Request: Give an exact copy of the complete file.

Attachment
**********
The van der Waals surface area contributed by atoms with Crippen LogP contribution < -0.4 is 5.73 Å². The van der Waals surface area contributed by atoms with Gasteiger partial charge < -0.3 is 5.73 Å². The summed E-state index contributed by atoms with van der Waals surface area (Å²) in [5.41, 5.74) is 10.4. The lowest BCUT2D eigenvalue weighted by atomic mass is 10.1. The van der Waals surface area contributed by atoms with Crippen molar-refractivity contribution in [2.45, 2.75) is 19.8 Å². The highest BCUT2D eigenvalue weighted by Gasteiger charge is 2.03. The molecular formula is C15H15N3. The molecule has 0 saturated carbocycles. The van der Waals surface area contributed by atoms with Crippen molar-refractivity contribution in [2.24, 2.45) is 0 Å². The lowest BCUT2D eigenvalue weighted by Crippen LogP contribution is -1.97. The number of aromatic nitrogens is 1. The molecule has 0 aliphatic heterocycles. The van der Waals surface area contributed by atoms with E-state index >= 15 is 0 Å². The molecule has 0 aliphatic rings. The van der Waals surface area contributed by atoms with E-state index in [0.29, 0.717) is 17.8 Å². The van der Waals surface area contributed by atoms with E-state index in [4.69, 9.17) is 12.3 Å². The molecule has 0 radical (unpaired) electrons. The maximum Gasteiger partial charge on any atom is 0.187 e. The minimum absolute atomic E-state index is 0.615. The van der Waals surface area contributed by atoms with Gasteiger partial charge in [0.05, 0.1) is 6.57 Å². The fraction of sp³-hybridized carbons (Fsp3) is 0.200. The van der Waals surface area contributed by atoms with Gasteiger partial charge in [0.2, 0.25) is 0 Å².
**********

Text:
The van der Waals surface area contributed by atoms with Crippen LogP contribution < -0.4 is 5.73 Å². The van der Waals surface area contributed by atoms with Gasteiger partial charge < -0.3 is 5.73 Å². The summed E-state index contributed by atoms with van der Waals surface area (Å²) in [5.41, 5.74) is 10.4. The lowest BCUT2D eigenvalue weighted by atomic mass is 10.1. The van der Waals surface area contributed by atoms with Crippen molar-refractivity contribution in [2.45, 2.75) is 19.8 Å². The highest BCUT2D eigenvalue weighted by Gasteiger charge is 2.03. The molecular formula is C15H15N3. The molecule has 0 saturated carbocycles. The van der Waals surface area contributed by atoms with Crippen molar-refractivity contribution in [2.24, 2.45) is 0 Å². The lowest BCUT2D eigenvalue weighted by Crippen LogP contribution is -1.97. The number of aromatic nitrogens is 1. The molecule has 0 aliphatic heterocycles. The van der Waals surface area contributed by atoms with E-state index >= 15 is 0 Å². The molecule has 0 aliphatic rings. The van der Waals surface area contributed by atoms with E-state index in [0.29, 0.717) is 17.8 Å². The van der Waals surface area contributed by atoms with E-state index in [4.69, 9.17) is 12.3 Å². The molecule has 0 radical (unpaired) electrons. The maximum Gasteiger partial charge on any atom is 0.187 e. The minimum absolute atomic E-state index is 0.615. The van der Waals surface area contributed by atoms with Gasteiger partial charge in [0.05, 0.1) is 6.57 Å². The fraction of sp³-hybridized carbons (Fsp3) is 0.200. The van der Waals surface area contributed by atoms with Gasteiger partial charge in [0.2, 0.25) is 0 Å².